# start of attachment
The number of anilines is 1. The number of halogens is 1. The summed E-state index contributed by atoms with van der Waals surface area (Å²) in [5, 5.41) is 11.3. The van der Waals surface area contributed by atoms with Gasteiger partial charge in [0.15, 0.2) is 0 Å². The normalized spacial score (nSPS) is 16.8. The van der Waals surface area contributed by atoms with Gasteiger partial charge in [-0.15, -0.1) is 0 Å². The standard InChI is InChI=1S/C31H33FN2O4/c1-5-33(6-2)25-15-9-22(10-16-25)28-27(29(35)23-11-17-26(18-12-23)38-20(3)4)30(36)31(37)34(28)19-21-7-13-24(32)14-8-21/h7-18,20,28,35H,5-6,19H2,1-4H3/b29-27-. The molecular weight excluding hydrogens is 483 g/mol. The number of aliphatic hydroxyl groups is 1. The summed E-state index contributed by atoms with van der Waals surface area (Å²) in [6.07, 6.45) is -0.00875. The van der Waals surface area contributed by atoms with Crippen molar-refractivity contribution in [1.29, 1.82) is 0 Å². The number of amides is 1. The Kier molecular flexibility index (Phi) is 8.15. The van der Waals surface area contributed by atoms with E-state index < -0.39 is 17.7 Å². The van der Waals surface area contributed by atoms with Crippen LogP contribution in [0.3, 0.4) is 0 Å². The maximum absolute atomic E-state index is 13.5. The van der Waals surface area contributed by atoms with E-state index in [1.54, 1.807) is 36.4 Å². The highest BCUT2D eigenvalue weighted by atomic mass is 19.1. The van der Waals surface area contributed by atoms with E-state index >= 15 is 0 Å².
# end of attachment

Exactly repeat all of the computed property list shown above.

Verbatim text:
The number of anilines is 1. The number of halogens is 1. The summed E-state index contributed by atoms with van der Waals surface area (Å²) in [5, 5.41) is 11.3. The van der Waals surface area contributed by atoms with Gasteiger partial charge in [0.15, 0.2) is 0 Å². The normalized spacial score (nSPS) is 16.8. The van der Waals surface area contributed by atoms with Gasteiger partial charge in [-0.15, -0.1) is 0 Å². The standard InChI is InChI=1S/C31H33FN2O4/c1-5-33(6-2)25-15-9-22(10-16-25)28-27(29(35)23-11-17-26(18-12-23)38-20(3)4)30(36)31(37)34(28)19-21-7-13-24(32)14-8-21/h7-18,20,28,35H,5-6,19H2,1-4H3/b29-27-. The molecular weight excluding hydrogens is 483 g/mol. The number of aliphatic hydroxyl groups is 1. The summed E-state index contributed by atoms with van der Waals surface area (Å²) in [6.07, 6.45) is -0.00875. The van der Waals surface area contributed by atoms with Crippen molar-refractivity contribution in [1.29, 1.82) is 0 Å². The number of amides is 1. The Kier molecular flexibility index (Phi) is 8.15. The van der Waals surface area contributed by atoms with E-state index < -0.39 is 17.7 Å². The van der Waals surface area contributed by atoms with Crippen LogP contribution in [0.3, 0.4) is 0 Å². The maximum absolute atomic E-state index is 13.5. The van der Waals surface area contributed by atoms with E-state index in [1.54, 1.807) is 36.4 Å². The highest BCUT2D eigenvalue weighted by atomic mass is 19.1. The van der Waals surface area contributed by atoms with E-state index >= 15 is 0 Å².